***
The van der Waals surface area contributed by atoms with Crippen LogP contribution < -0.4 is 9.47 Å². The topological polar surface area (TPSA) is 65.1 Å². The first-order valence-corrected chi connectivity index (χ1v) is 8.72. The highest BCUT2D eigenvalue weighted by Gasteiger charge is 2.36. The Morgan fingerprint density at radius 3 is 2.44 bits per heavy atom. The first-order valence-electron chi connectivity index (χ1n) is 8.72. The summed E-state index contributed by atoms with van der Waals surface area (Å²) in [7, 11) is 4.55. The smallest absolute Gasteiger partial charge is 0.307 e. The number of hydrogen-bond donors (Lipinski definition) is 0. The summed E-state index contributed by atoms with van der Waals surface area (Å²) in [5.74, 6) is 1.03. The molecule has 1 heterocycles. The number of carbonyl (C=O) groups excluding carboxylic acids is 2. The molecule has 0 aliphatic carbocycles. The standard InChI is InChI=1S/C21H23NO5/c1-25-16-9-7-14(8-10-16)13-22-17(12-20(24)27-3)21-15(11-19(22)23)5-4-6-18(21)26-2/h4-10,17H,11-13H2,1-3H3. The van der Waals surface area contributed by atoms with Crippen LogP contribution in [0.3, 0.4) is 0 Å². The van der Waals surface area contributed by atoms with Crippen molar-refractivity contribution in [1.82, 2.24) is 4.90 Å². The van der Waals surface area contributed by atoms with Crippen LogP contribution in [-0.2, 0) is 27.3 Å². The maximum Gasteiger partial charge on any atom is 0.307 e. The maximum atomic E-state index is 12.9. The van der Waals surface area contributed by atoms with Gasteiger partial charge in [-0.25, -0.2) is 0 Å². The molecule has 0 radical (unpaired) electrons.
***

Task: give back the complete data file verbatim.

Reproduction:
The van der Waals surface area contributed by atoms with Crippen LogP contribution < -0.4 is 9.47 Å². The topological polar surface area (TPSA) is 65.1 Å². The first-order valence-corrected chi connectivity index (χ1v) is 8.72. The highest BCUT2D eigenvalue weighted by Gasteiger charge is 2.36. The Morgan fingerprint density at radius 3 is 2.44 bits per heavy atom. The first-order valence-electron chi connectivity index (χ1n) is 8.72. The summed E-state index contributed by atoms with van der Waals surface area (Å²) in [7, 11) is 4.55. The smallest absolute Gasteiger partial charge is 0.307 e. The number of hydrogen-bond donors (Lipinski definition) is 0. The summed E-state index contributed by atoms with van der Waals surface area (Å²) in [5.74, 6) is 1.03. The molecule has 1 heterocycles. The number of carbonyl (C=O) groups excluding carboxylic acids is 2. The molecule has 0 aliphatic carbocycles. The standard InChI is InChI=1S/C21H23NO5/c1-25-16-9-7-14(8-10-16)13-22-17(12-20(24)27-3)21-15(11-19(22)23)5-4-6-18(21)26-2/h4-10,17H,11-13H2,1-3H3. The van der Waals surface area contributed by atoms with Crippen LogP contribution in [0.3, 0.4) is 0 Å². The van der Waals surface area contributed by atoms with Crippen molar-refractivity contribution in [1.82, 2.24) is 4.90 Å². The van der Waals surface area contributed by atoms with Crippen LogP contribution in [-0.2, 0) is 27.3 Å². The maximum Gasteiger partial charge on any atom is 0.307 e. The maximum atomic E-state index is 12.9. The van der Waals surface area contributed by atoms with Gasteiger partial charge in [-0.25, -0.2) is 0 Å². The molecule has 0 radical (unpaired) electrons.